“I never considered a difference of opinion in politics, in religion, in philosophy, as cause for withdrawing from a friend. ” --Thomas Jefferson

On the evening of February 28, 2019, 30 HBS alumni gathered at the home of Sarah Perry (MBA 1995) and Tony Kingsley (MBA 1991) for a Business and Society “Jeffersonian” dinner, one of an inaugural series of alumni conversations focused on broader societal issues that HBS alums are uniquely positioned to impact. Modeled after dinners Thomas Jefferson held at Monticello and the White House, these dinners are taking place across the country as a way to build connections and share conversation. For our table, guests were given the following topic primer along with some reading prior to the event:

We live in a time of historic wealth but also increasing economic inequality and political unrest. Many are questioning how business systems and leaders have or have not contributed to this phenomenon.  

  • What does the ideal relationship look like between business and society
  • How can HBS alumni, who represent leadership in all sectors, encourage more cross-sector collaboration that enables positive social change?

A broad and rich topic to be sure, and it resulted in a thought-provoking, inspiring evening. Guests greeted each other over cocktails and appetizers and then split into two tables for the dinner conversation. Each table had a moderator who laid the ground rules, kicked off the conversation, and worked to lightly guide the flow of conversation and to make sure all voices were heard. What followed was a rich and lively conversation among alumni across graduation years spanning from 1975-2018. The two tables reconvened after dinner to share the highlights of their discussion, which turned out to be remarkably similar in scope and conclusions.

Guests discussed how the social contract is changing, in part as a result of globalization and increased emphasis on optimizing profit at the expense of employees and customers. We debated how philanthropy is important, but that true impact on many social issues requires systems change and policy reform. We talked about how single actors and individual businesses cannot solve system limitations on their own, but we were also uncomfortable with the idea that business leaders have a limited role to play. Indeed, we talked about how we each feel a responsibility to contribute to solutions while acknowledging that those solutions may result in relative pain for those of us in power. We drew on our own experiences of how business leaders can be a powerful voice for change and can lead by example in many areas including sustainability and fair wage practices. We talked about how shifting systems can be done through pragmatic solutions, cross-sector collaboration, and unstructured movements.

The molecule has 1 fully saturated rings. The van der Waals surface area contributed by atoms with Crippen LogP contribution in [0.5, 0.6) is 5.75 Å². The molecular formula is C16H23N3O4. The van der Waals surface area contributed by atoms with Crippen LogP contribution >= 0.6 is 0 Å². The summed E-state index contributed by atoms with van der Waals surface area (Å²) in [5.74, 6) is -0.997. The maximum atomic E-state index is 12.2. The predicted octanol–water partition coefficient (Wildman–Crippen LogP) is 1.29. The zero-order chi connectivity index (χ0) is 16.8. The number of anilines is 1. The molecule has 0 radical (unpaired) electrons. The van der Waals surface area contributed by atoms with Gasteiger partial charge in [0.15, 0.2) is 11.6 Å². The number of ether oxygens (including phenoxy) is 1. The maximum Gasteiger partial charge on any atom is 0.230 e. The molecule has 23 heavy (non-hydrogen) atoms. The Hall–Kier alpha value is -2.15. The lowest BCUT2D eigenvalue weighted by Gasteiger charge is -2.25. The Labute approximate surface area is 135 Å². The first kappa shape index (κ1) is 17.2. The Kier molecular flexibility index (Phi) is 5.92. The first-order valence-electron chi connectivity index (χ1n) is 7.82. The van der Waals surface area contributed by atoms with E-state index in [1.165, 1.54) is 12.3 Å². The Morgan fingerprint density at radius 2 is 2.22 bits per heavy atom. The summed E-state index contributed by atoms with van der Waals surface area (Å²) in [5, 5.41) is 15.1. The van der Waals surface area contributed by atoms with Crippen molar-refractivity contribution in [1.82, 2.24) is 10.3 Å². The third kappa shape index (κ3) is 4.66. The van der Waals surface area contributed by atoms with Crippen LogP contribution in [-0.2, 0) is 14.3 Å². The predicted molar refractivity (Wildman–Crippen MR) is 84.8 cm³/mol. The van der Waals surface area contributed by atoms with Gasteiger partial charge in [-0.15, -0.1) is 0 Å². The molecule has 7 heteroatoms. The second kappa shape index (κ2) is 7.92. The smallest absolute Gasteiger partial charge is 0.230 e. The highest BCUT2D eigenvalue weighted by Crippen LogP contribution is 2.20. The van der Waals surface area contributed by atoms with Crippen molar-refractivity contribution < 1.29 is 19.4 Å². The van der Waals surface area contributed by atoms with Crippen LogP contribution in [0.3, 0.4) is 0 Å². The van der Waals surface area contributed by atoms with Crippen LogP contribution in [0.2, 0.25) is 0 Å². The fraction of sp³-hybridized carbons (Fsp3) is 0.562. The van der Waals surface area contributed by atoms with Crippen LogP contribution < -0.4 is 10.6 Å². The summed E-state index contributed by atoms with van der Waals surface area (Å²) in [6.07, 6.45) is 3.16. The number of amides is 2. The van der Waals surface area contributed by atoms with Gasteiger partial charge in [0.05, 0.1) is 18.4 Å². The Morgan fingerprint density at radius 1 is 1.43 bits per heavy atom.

Suffice it to say we didn’t “solve” the issue of the ideal relationship of business and society, and it is difficult to summarize two hours of rich discussion in a short blog post, but the end result was a palpable energy and sense of connection in the room. In many ways it reminded me of a really good case discussion as a student at HBS - there was careful and respectful listening to each other, sharing of different perspectives, and a unique set of context and skills that each person brought to the discussion - all of which built into a greater understanding of the issue and of each other. 

Guests stayed long after the dinner sharing ideas, swapping book recommendations, and planning to meet up individually over coffee. Personally, I enjoyed the opportunity to connect on a topic that I am passionate about with a group of people outside of my personal and professional circle, and I particularly enjoyed the inter-generational aspect of the conversation that I find missing in my everyday life. All in all, it was a thoroughly enjoyable and intellectually satisfying night and I look forward to participating in more Jeffersonian dinners and would encourage others to do the same.

If you are interested in the pre-read materials for this Jeffersonian Dinner, see the links below:

Gospel of Giving for the New Gilded Age, by Elizabeth Kolbert, August 27, 2018, The New Yorker Magazine

The Remoralization of the Market, by David Brooks, January 10, 2019, The New York Times

Larry Fink’s 2019 Letter to CEOs

Hedge fund billionaire Ray Dalio: “Capitalism basically is not working for the majority of people,”by Catherine Clifford, January 16, 2019, Make It/CNBC

The Pursuit: A Better World for All, Starting at the Margins Professional musician and economist Arthur Brooks travels around the globe asking the question: How can we lift up the world, starting with those at the margins of society? This is a trailer for the movie. 

Co-hosts of the Boston-based Business and Society Dinner:
-Amelia Angella (MBA 2001), Advisor to Harvard Business School Community Action Partners
-Sarah Perry (MBA/MPA 1995), President, SP Non-Profit Consulting
-Sridhar Prasad (MBA/JD 2009), Partner, The Bridgespan Group